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Unformatted text preview: port X. Per capita income becomes a basis for trade. Figure 14.3 Figure 14.4 X2 X2
Xh Df γ Xf X1 Dh p*
p* X1 Table 14.1: Income elasticities of demand for various
consumption goods and services Food 0.45 Household furniture 0.76 Fuel and power 0.81 Education 0.87 Clothing and footwear 1.00 Beverages and tobacco 1.23 Other 1.25 Recreation 1.42 Transportation and communication 1.72 Gross rent 1.74 Medical 1.91 Figure 14.4 Food insecurity, however, is not a problem for most of
China’s population. China’s per capita food supply,
measured by calories per person per day, was 8 percent
above the world average in 1999 (fig. B-2). Famine
and food insecurity were common in China’s past, but
food consumption and food availability have soared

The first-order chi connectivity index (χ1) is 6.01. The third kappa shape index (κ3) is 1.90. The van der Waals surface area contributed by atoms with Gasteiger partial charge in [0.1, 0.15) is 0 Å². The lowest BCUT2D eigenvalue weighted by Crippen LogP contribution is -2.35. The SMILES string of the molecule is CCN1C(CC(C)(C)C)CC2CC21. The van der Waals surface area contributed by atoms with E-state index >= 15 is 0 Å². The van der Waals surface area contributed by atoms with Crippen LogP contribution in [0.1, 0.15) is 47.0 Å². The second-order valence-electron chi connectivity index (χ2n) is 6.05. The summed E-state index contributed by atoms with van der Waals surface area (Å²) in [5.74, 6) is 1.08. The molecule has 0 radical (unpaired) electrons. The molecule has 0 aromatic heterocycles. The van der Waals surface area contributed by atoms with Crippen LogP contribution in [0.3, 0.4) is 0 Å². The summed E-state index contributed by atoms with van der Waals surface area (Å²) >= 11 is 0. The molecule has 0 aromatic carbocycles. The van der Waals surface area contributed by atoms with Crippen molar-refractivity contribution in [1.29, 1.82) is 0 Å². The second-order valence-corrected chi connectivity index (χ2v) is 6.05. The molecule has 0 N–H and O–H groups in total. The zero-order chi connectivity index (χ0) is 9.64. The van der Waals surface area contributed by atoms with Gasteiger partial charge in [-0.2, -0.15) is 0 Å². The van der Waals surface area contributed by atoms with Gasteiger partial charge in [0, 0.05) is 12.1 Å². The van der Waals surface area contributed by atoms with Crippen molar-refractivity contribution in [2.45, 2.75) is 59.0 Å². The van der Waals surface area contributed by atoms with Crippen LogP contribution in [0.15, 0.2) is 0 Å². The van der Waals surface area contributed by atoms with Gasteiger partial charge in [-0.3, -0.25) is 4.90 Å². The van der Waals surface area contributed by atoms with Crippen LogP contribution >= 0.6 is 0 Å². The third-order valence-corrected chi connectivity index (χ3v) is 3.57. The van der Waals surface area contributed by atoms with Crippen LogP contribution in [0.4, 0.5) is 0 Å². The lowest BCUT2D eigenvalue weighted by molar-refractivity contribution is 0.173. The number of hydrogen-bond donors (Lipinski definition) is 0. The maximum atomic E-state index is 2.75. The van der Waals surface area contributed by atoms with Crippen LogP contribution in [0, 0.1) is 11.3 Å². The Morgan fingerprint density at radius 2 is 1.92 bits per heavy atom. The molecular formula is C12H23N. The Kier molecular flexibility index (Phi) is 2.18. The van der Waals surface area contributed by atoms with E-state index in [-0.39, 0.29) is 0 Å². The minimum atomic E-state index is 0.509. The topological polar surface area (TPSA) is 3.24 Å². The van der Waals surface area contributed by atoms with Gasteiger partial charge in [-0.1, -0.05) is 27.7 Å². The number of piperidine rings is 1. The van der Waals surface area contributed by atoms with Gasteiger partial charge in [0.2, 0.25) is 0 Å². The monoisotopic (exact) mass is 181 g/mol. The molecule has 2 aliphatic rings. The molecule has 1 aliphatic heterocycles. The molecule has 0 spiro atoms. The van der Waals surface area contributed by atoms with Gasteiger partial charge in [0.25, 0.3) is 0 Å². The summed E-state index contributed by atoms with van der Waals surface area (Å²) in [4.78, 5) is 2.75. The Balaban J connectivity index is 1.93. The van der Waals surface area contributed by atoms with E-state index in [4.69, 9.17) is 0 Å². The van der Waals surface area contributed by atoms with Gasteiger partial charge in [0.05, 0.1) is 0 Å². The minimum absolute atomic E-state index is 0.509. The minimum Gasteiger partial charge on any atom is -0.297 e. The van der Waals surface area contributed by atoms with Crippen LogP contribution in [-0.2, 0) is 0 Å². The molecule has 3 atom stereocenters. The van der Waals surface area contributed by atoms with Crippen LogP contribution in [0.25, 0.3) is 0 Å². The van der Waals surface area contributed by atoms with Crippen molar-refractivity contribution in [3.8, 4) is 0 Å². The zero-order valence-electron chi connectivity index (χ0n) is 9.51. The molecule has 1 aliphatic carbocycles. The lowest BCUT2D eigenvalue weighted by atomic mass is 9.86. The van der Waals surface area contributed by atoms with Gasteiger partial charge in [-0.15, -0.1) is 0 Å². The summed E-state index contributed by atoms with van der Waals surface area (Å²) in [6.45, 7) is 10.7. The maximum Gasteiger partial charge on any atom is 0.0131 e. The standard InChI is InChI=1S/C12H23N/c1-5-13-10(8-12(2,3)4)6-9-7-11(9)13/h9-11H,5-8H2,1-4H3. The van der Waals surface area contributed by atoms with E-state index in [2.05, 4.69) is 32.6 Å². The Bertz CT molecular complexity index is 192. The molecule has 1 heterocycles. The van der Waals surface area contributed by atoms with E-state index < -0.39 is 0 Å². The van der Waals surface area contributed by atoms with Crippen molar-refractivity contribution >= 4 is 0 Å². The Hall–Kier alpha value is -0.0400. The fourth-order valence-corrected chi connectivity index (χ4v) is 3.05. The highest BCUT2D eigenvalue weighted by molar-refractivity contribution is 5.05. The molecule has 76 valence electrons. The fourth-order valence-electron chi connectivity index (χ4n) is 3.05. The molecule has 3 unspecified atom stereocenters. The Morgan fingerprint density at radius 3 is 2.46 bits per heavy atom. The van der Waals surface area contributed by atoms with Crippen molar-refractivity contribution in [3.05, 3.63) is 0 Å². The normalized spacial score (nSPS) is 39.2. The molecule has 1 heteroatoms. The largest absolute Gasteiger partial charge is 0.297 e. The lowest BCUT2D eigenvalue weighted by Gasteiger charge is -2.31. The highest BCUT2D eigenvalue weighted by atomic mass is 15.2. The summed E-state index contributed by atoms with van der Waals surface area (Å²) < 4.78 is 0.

since economic reforms began in the late 1970s. Figure B-3 Food consumption shares by food category,
China, world, and United States, 1999
100 80 Sugar and
Fats & oils
Fish High Consumption of Grains and Vegetables 70 Meat Grains (mostly rice and wheat) and vegetables, by
weight, make up about 70 percent of per capita food
consumption in China, a much higher share than in the
United States (fig. B-3). China’s per ca...
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This document was uploaded on 03/09/2014 for the course ASTRO 3730 at Colorado.
- Winter '14